Is there such a thing as an average working day?

It really depends. We’re open Monday to Saturday but there’s no rhyme or reason to a typical day.

If I’m not serving customers I’m rearranging the stock in the shop. A lot of it is paperwork. I’ve got VAT and lots of horrible things to do, but I much prefer to restock the shop and remerchandise. I like knowing what’s selling, what customers looking for, and what products they’re getting tired of.

We have a lot of repeat customers and they don’t want to see the same things in our shop every time they come in, so we have to keep things fresh by keeping our finger on the pulse and on top of trends.

You do get to know your customers, it’s that kind of business. Because it’s a small town, generally most of the people are regulars, so you do become quite friendly with everyone and get to know what they buy and what they like.


Why is hard work such an important value for you?

Whether it’s a business, school, sport or anything, to get anything back from something you have to work hard. It doesn’t cost much to work hard.  And it helps when you’re doing something you love.

People come into our shop for the full all-round service. When someone leaves with something gift wrapped – whether it’s a £2 thing, a £10 thing or a £200 thing – you want to make sure they’re thinking ‘You go in there and you get this level of service,’ or ‘They’re always really friendly and really helpful’. It’s something you should take pride in.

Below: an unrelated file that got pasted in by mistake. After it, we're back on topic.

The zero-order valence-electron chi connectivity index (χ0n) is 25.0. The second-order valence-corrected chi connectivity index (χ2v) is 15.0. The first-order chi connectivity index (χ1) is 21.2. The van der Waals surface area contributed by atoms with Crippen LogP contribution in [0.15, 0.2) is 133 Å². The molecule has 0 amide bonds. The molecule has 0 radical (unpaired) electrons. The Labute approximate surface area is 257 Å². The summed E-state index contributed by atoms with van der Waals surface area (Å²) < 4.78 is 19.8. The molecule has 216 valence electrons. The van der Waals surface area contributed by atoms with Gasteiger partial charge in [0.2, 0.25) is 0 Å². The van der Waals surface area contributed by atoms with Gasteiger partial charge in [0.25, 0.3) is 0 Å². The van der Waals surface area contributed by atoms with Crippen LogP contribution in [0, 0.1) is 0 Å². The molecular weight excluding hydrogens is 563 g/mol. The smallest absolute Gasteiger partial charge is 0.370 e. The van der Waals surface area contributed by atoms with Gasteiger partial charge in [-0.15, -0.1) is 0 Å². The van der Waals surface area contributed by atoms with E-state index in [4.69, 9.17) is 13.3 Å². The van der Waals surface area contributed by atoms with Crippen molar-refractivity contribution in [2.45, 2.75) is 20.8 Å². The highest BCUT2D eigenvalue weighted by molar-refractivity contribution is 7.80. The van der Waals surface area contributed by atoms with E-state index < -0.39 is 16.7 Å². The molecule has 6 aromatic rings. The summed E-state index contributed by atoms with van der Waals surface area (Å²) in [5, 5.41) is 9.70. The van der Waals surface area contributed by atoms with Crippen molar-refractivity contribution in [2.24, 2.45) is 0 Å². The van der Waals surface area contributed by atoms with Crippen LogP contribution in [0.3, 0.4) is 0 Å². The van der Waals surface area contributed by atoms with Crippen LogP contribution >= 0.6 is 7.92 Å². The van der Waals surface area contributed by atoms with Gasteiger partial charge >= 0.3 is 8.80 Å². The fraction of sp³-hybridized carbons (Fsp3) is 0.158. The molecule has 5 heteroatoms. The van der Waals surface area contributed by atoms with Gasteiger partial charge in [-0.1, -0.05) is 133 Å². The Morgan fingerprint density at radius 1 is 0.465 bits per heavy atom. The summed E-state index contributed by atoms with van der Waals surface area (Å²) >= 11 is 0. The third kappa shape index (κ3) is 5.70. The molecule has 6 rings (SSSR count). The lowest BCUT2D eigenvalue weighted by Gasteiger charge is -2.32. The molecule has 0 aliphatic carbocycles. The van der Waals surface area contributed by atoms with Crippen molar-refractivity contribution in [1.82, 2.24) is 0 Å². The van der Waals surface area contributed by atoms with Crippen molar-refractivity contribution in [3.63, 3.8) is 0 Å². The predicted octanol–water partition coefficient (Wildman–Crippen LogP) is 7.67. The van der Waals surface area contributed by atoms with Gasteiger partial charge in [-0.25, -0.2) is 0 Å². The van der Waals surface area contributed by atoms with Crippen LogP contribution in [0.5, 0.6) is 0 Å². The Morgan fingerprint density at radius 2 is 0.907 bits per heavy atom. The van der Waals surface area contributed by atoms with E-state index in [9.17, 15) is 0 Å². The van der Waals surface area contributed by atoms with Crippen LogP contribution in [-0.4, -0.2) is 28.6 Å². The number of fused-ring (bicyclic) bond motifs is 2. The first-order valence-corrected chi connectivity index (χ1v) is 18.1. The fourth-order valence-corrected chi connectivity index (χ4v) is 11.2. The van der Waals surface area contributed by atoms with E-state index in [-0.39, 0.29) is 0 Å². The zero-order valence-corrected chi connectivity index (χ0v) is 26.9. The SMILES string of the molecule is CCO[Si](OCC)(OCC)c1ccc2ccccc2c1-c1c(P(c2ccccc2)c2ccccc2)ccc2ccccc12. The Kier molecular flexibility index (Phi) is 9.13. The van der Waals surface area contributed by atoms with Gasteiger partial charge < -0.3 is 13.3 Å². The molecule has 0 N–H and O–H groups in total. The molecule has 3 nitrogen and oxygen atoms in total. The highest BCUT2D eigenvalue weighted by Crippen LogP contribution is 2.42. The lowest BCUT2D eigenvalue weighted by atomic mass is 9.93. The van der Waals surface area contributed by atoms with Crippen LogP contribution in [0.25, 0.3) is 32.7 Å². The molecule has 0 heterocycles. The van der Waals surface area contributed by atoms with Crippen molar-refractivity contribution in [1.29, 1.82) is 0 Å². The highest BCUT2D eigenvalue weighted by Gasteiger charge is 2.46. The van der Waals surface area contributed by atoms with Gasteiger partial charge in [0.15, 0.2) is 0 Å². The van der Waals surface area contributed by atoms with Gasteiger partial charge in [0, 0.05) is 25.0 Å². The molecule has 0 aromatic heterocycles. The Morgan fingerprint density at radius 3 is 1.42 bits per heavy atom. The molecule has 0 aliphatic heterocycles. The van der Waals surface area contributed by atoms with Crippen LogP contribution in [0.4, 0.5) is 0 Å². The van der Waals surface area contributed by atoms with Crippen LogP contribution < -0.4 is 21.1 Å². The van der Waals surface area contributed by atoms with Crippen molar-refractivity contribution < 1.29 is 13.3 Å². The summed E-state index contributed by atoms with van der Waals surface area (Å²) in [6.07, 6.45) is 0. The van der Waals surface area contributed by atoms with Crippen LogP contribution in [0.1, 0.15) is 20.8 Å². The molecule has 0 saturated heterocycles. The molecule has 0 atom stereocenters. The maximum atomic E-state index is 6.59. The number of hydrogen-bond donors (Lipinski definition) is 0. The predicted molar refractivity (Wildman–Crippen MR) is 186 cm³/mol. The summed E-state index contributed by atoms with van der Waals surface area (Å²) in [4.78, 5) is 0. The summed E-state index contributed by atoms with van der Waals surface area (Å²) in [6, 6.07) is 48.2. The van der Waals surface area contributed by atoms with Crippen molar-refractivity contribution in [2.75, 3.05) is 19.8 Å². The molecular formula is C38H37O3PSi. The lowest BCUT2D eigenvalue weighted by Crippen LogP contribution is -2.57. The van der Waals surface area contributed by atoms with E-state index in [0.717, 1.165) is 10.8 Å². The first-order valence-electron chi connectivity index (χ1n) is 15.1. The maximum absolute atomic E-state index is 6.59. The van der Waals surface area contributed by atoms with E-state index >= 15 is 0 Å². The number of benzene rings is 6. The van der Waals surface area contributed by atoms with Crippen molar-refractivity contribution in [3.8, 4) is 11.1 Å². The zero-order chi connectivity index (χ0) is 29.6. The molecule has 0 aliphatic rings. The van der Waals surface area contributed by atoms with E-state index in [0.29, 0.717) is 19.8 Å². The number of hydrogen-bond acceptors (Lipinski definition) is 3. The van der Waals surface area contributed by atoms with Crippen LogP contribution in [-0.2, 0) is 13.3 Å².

What have been the highlights of running your own business?

The best thing is getting customer feedback. Hearing that somebody is really happy with a purchase, or that they’ve come in wanting that one impossible gift and they’ve found it in here is great.

I want to make people’s lives easier. In a world where everyone’s so busy, time poor and stressed, I like it when a customer comes in and I can try to calm everything down and help them find what they need.

Moving shop and expanding the business was obviously a big highlight. We’ll never be millionaires out of this – we often say that this job is a hobby with pocket money – but we can work it round the kids, so I feel really fortunate.

And in terms of the not so good stuff? Cash flow can be tricky. You have good months and bad months. And having to keep your sensible, business head on is always hard. There are times when you just want to buy, buy, buy, but you just can’t. You need to keep the accountant happy!


What advice would you give to people thinking of starting their own business?

I’d say go for it. Because it’s better to do something and regret it than to not do it in the first place. Then at least you tried. There’s nothing worse than wondering ‘What if?’. Life is too short.

If you believe in your idea, go for it, no matter what anybody else says. Because that’s what we did. And it’ll succeed if you give it your all.


Work hard, insure easy